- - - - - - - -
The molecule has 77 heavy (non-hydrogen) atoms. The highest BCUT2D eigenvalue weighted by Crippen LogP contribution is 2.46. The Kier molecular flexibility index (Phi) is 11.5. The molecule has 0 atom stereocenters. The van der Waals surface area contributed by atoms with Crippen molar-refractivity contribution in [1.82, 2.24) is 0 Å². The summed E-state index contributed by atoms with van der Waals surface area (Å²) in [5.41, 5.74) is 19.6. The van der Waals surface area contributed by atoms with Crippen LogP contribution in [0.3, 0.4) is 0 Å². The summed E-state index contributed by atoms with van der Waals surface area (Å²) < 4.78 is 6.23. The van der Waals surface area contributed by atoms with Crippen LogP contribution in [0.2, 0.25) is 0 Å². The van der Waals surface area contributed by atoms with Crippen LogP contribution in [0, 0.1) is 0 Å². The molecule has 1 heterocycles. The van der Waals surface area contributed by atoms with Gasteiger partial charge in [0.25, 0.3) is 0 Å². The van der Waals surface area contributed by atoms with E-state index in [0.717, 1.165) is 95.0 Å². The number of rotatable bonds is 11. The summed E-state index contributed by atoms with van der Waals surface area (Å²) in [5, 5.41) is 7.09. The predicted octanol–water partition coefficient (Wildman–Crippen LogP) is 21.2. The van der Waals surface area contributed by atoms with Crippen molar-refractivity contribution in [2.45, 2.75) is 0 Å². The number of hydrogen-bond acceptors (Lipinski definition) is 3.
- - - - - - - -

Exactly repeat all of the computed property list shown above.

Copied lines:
The molecule has 77 heavy (non-hydrogen) atoms. The highest BCUT2D eigenvalue weighted by Crippen LogP contribution is 2.46. The Kier molecular flexibility index (Phi) is 11.5. The molecule has 0 atom stereocenters. The van der Waals surface area contributed by atoms with Crippen molar-refractivity contribution in [1.82, 2.24) is 0 Å². The summed E-state index contributed by atoms with van der Waals surface area (Å²) in [5.41, 5.74) is 19.6. The van der Waals surface area contributed by atoms with Crippen LogP contribution in [0.3, 0.4) is 0 Å². The summed E-state index contributed by atoms with van der Waals surface area (Å²) < 4.78 is 6.23. The van der Waals surface area contributed by atoms with Crippen LogP contribution in [0.2, 0.25) is 0 Å². The van der Waals surface area contributed by atoms with Crippen LogP contribution in [0, 0.1) is 0 Å². The molecule has 1 heterocycles. The van der Waals surface area contributed by atoms with Gasteiger partial charge in [0.25, 0.3) is 0 Å². The van der Waals surface area contributed by atoms with E-state index in [0.717, 1.165) is 95.0 Å². The number of rotatable bonds is 11. The summed E-state index contributed by atoms with van der Waals surface area (Å²) in [5, 5.41) is 7.09. The predicted octanol–water partition coefficient (Wildman–Crippen LogP) is 21.2. The van der Waals surface area contributed by atoms with Crippen molar-refractivity contribution in [2.45, 2.75) is 0 Å². The number of hydrogen-bond acceptors (Lipinski definition) is 3.